Business Loans

How far can a great idea take your business?

Belinda Wan
April 16, 2021

Although a good business idea is a great start, it is crucial to adapt your idea to what the market needs. Photo credit: Pexels

The biggest of trends often come about through the simplest of impulses, which then turn into ideas.

For instance, if someone had not thought: “I wish I could buy anything I want online” and taken steps to make it possible, we would not be doing our grocery shopping online and fuelling the e-commerce boom that has all but taken the world by storm.

Ideas are big…

In the corporate world, good business ideas — often the first step to entrepreneurship — are worth their weight in gold too.

Take, for instance, Enterprise Singapore's Startup SG Founder Venture Building, which has had more than 300 participants since its launch six months ago.

The programme, which encourages entrepreneurship as a career pathway, has had almost 150 participants graduating from it since.

Search online, and you can find Singapore-based accelerators and incubators that aim to help local SMEs break out of the mould and develop an idea with business potential. Some welcome start-ups from all sectors, while others focus specifically on fintech, blockchain technology and even agri-tech.

Some even run hackathons, or three- to six-month boot camps for aspiring start-up owners and entrepreneurs to learn the ropes.

…but execution is key

Yet to Mr Julian Low, a great business idea is just a point of departure.

The self-described “wearer of many hats”, Mr Low is an advisor to Majuven, a venture capital (VC) firm based in Singapore. The firm is an early and growth stage VC fund founded by experienced business leaders in Singapore.

“As the name suggests, we help our companies progress,” says Mr Low.

Often, this involves a fair amount of trial and error, and tons of experimentation.

“A great business idea is utterly meaningless. An idea is nothing without the execution and adaptation to the circumstances around the business,” he adds.

“Ideas evolve over time and I would suggest that founders constantly test out and experiment on their ideas using the Lean Canvas framework to test out their hypothesis.”

The Lean Canvas is a business framework that was inspired by the Business Model Canvas, which was developed by Dr Alex Osterwalder.

In the words of its creator Ash Maurya, the Lean Canvas is “a one-page business plan template that helps you deconstruct your idea into its key assumptions using nine basic building blocks”.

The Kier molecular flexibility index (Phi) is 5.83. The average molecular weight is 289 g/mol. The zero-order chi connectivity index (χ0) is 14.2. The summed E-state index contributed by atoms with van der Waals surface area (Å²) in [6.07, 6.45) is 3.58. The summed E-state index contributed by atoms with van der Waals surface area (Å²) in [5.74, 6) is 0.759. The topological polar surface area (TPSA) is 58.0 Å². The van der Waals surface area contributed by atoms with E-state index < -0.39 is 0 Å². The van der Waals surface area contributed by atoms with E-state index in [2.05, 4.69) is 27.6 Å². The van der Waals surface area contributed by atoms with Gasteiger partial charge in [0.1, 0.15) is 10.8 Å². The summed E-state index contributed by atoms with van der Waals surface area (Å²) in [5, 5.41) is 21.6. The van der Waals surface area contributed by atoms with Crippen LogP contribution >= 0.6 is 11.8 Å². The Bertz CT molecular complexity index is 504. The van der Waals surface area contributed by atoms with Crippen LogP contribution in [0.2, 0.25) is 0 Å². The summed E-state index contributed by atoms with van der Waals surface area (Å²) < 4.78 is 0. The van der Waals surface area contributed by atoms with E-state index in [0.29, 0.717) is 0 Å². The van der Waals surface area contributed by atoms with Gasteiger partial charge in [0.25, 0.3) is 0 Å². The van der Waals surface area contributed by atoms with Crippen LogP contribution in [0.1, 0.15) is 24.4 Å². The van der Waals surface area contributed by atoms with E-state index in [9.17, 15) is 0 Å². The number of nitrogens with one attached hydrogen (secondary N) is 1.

These nine blocks are: problem, solution, key metrics, unique value proposition, unfair advantage, channels, customer segments, revenue streams and cost structure.

Mr Low also highly recommends that aspiring entrepreneurs read Eric Ries’ The Lean Startup handbook, which has “a clear methodology on how to find your product market fit using a scientific, rigorous method”.

Do your research

“The key thing is to achieve product market fit with your intended product or service,” he explains.

“The execution of an idea is paramount and one would need to study the market in-depth to understand if there is first even a market for one.”

Owing to the way the pandemic has changed just about everything in its path, rigorous business research has become more pertinent than ever.

“The pandemic has expedited technology adoption in a way that no other crisis had allowed. This is exactly why good ideas should adapt accordingly to the new normal that we have,” he adds.

Stay nimble and flexible

Lastly, don’t be afraid to pivot, or to change your business direction if things are not working out.

“A pivot is nothing but a strategic retreat and must be planned accordingly. First off is to understand your current human resources make-up. Prepare them for the pivot and re-orientate your team accordingly.”

“Next, cut your losses as soon as possible and re-invest in the new direction with clear key performance indicators or objectives and key results that the organization should achieve.”

This is the shortened version of an article that was first published in Lendingpot’s April 2021 newsletter.

Leading digital loan marketplace Lendingpot connects SMEs to its network of 45 lenders comprising relationship managers from banks, financial institutions, and private and peer-to-peer lenders in Singapore. It aims to help SMEs overcome the information asymmetry problem and lack of transparency prevalent in the SME financing sector by offering SMEs financing options such as business term loans, property loans, revenue-based financing, credit lines, working capital loans, bridging loans, invoice financing, and more.

About the author

Belinda loves thinking about random stuff, and collecting useless bits of facts and trivia. She often roots for the underdog, and believes the world needs more happy endings.

business idea
SME owners
Ash Maurya
Dr Alex Osterwalder
Business Model Canvas
Lean Canvas

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